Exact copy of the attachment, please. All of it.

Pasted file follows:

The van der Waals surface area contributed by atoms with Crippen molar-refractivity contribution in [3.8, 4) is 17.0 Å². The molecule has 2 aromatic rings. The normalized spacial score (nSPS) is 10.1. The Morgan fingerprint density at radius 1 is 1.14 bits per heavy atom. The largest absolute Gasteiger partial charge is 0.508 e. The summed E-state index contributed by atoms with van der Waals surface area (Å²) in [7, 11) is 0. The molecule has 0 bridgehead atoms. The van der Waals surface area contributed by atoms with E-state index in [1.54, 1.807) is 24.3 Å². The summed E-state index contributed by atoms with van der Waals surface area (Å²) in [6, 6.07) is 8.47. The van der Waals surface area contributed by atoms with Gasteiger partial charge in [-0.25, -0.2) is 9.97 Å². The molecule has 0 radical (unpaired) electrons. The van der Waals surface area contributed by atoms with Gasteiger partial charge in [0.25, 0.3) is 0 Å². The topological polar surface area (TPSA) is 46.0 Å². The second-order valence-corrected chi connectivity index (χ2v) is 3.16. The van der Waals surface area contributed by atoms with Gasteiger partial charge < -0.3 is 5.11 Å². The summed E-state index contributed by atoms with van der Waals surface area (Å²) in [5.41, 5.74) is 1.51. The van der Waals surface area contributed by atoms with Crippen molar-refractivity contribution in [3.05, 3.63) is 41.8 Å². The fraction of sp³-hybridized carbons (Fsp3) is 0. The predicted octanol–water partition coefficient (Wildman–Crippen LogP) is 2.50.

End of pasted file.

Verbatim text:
The van der Waals surface area contributed by atoms with Crippen molar-refractivity contribution in [3.8, 4) is 17.0 Å². The molecule has 2 aromatic rings. The normalized spacial score (nSPS) is 10.1. The Morgan fingerprint density at radius 1 is 1.14 bits per heavy atom. The largest absolute Gasteiger partial charge is 0.508 e. The summed E-state index contributed by atoms with van der Waals surface area (Å²) in [7, 11) is 0. The molecule has 0 bridgehead atoms. The van der Waals surface area contributed by atoms with E-state index in [1.54, 1.807) is 24.3 Å². The summed E-state index contributed by atoms with van der Waals surface area (Å²) in [6, 6.07) is 8.47. The van der Waals surface area contributed by atoms with Gasteiger partial charge in [-0.25, -0.2) is 9.97 Å². The molecule has 0 radical (unpaired) electrons. The van der Waals surface area contributed by atoms with Gasteiger partial charge in [0.25, 0.3) is 0 Å². The topological polar surface area (TPSA) is 46.0 Å². The second-order valence-corrected chi connectivity index (χ2v) is 3.16. The van der Waals surface area contributed by atoms with Gasteiger partial charge < -0.3 is 5.11 Å². The summed E-state index contributed by atoms with van der Waals surface area (Å²) in [5.41, 5.74) is 1.51. The van der Waals surface area contributed by atoms with Crippen molar-refractivity contribution in [3.05, 3.63) is 41.8 Å². The fraction of sp³-hybridized carbons (Fsp3) is 0. The predicted octanol–water partition coefficient (Wildman–Crippen LogP) is 2.50.